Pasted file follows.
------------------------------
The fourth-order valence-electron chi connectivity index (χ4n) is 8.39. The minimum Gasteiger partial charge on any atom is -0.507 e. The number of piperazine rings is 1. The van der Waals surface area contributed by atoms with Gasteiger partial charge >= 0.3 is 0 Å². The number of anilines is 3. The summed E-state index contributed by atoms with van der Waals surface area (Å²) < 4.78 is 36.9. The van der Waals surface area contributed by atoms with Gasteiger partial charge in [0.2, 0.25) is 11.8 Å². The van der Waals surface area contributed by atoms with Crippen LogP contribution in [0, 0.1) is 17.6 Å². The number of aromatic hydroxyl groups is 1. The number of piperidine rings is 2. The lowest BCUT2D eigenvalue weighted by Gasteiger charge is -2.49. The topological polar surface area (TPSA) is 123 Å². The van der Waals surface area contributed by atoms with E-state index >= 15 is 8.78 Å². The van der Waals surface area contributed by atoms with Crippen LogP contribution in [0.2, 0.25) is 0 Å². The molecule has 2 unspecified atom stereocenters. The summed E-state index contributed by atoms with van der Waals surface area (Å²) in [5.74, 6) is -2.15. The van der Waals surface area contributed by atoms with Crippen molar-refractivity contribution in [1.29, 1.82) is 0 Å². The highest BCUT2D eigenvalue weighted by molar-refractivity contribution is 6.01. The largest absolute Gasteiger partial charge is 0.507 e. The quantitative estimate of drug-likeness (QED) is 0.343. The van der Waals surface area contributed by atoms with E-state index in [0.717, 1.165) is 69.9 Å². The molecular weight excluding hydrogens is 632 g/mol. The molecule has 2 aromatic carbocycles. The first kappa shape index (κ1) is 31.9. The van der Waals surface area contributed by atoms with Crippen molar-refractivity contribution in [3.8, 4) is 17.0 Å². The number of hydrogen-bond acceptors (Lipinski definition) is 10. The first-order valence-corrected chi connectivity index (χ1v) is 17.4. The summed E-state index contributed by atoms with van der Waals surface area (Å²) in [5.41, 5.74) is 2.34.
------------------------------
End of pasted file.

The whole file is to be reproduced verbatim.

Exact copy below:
The fourth-order valence-electron chi connectivity index (χ4n) is 8.39. The minimum Gasteiger partial charge on any atom is -0.507 e. The number of piperazine rings is 1. The van der Waals surface area contributed by atoms with Gasteiger partial charge >= 0.3 is 0 Å². The number of anilines is 3. The summed E-state index contributed by atoms with van der Waals surface area (Å²) < 4.78 is 36.9. The van der Waals surface area contributed by atoms with Gasteiger partial charge in [0.2, 0.25) is 11.8 Å². The van der Waals surface area contributed by atoms with Crippen LogP contribution in [0, 0.1) is 17.6 Å². The number of aromatic hydroxyl groups is 1. The number of piperidine rings is 2. The lowest BCUT2D eigenvalue weighted by Gasteiger charge is -2.49. The topological polar surface area (TPSA) is 123 Å². The van der Waals surface area contributed by atoms with E-state index >= 15 is 8.78 Å². The van der Waals surface area contributed by atoms with Crippen LogP contribution in [0.2, 0.25) is 0 Å². The molecule has 2 unspecified atom stereocenters. The summed E-state index contributed by atoms with van der Waals surface area (Å²) in [5.74, 6) is -2.15. The van der Waals surface area contributed by atoms with Crippen molar-refractivity contribution in [1.29, 1.82) is 0 Å². The highest BCUT2D eigenvalue weighted by molar-refractivity contribution is 6.01. The largest absolute Gasteiger partial charge is 0.507 e. The quantitative estimate of drug-likeness (QED) is 0.343. The van der Waals surface area contributed by atoms with E-state index in [0.717, 1.165) is 69.9 Å². The molecular weight excluding hydrogens is 632 g/mol. The molecule has 2 aromatic carbocycles. The first kappa shape index (κ1) is 31.9. The van der Waals surface area contributed by atoms with Crippen molar-refractivity contribution in [3.8, 4) is 17.0 Å². The number of hydrogen-bond acceptors (Lipinski definition) is 10. The first-order valence-corrected chi connectivity index (χ1v) is 17.4. The summed E-state index contributed by atoms with van der Waals surface area (Å²) in [5.41, 5.74) is 2.34.